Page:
These EYES!. That is the terror of it. These gloved hands I now look at, steering the motorcycle down the road, were once his! And if you can understand the feeling that comes from that, then you can understand real fear ... the fear that comes from knowing there is nowhere you can possibly run.
Oh, yes, I did get it.
My first encounter with Zen and the Art of Motorcycle Maintenance scared me almost witless.
Not only was it a treatise on values and excellence, it was a devastating ghost story, and it mirrored much of my own experience.
So the death yesterday of its author, Robert M. Pirsig, shocked me into almost insensibility. Oh, not that he died: everyone does that, sooner or later, and he was 88, after all.
No, it was the sudden shudder of remembering what the book meant to me all those many years ago. Before you ask, I never had electro-shock therapy, nor was I under psychiatric care, although perhaps I should have been.
About that, I'm grateful.
What was done to Pirsig was essentially personality extinction. Years later, I remember listening to a CBC interview with the man, in which he broke down and cried at the memory of it all.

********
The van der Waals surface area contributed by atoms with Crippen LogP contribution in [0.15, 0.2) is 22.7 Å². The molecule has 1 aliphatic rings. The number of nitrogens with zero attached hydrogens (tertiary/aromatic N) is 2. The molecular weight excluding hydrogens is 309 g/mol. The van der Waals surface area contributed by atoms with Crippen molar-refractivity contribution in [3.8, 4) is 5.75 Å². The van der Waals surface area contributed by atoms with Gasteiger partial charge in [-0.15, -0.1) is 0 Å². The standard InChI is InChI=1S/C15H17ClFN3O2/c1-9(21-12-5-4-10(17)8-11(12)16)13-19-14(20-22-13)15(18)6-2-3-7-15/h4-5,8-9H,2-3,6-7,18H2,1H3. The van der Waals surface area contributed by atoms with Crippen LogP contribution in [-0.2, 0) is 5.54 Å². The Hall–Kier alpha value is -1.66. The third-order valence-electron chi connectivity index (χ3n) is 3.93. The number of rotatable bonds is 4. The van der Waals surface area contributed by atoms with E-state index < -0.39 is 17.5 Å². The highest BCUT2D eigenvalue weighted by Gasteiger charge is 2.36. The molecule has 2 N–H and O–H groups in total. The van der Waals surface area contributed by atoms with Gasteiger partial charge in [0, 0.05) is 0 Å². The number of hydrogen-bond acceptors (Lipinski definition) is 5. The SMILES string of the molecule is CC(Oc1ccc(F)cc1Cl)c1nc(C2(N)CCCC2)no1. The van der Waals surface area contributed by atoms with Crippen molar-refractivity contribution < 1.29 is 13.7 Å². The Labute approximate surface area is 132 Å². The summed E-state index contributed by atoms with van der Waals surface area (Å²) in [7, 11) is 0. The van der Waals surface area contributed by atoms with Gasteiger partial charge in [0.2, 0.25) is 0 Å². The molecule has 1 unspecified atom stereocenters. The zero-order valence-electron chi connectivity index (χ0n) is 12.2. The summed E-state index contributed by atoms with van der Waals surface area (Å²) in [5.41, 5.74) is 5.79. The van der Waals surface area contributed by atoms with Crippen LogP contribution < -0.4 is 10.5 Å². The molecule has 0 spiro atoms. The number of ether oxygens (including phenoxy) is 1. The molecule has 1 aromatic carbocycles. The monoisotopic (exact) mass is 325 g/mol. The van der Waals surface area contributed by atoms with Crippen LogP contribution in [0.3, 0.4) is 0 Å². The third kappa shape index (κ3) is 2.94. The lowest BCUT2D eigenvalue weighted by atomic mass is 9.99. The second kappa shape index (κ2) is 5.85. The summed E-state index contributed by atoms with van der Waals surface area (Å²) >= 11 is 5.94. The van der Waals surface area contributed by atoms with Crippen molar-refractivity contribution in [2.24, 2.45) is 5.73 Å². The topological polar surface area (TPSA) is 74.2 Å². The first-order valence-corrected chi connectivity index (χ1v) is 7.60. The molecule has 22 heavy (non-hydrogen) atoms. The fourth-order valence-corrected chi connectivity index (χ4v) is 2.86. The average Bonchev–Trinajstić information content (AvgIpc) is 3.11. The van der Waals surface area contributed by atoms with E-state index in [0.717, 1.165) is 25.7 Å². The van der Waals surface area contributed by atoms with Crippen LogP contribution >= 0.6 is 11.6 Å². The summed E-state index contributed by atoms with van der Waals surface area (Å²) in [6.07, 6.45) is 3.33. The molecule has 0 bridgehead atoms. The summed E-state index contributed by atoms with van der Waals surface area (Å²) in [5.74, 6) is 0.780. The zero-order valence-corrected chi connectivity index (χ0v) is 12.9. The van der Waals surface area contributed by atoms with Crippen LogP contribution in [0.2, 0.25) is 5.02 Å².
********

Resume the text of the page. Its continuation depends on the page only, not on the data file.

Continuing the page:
It was more about recognizing something I hadn't known existed outside of my own head; this dual self, the black horse and the white horse, struggling to find some kind of peace.
I've read and re-read Zen over the years, even took it into the hospital with me last year when I had cancer surgery. I knew I probably would be too doped up to tackle it in there (and I was), but it it is sort of a talisman for me. It meant I could get through this.
I picked up my surviving copy of the book this afternoon, searching for the quote above. I figured I'd have a rough time finding it. Instead, it fell open to almost the exact page I wanted.
Spooky? Yes, but I did say it was a ghost story, and perhaps the best I've ever read.
And I'm still not really getting down to what I mean here. Maybe I don't want to. Like Pirsig, I know I'm not what I was back then, and like him, I'm mostly happy about that.
But I lost something along the way. Maybe it had value, maybe it didn't. I just know it's no longer there.
He'd have understood.
And what is good, Phaedrus,
And what is not good,
Need we ask anyone to tell us these things?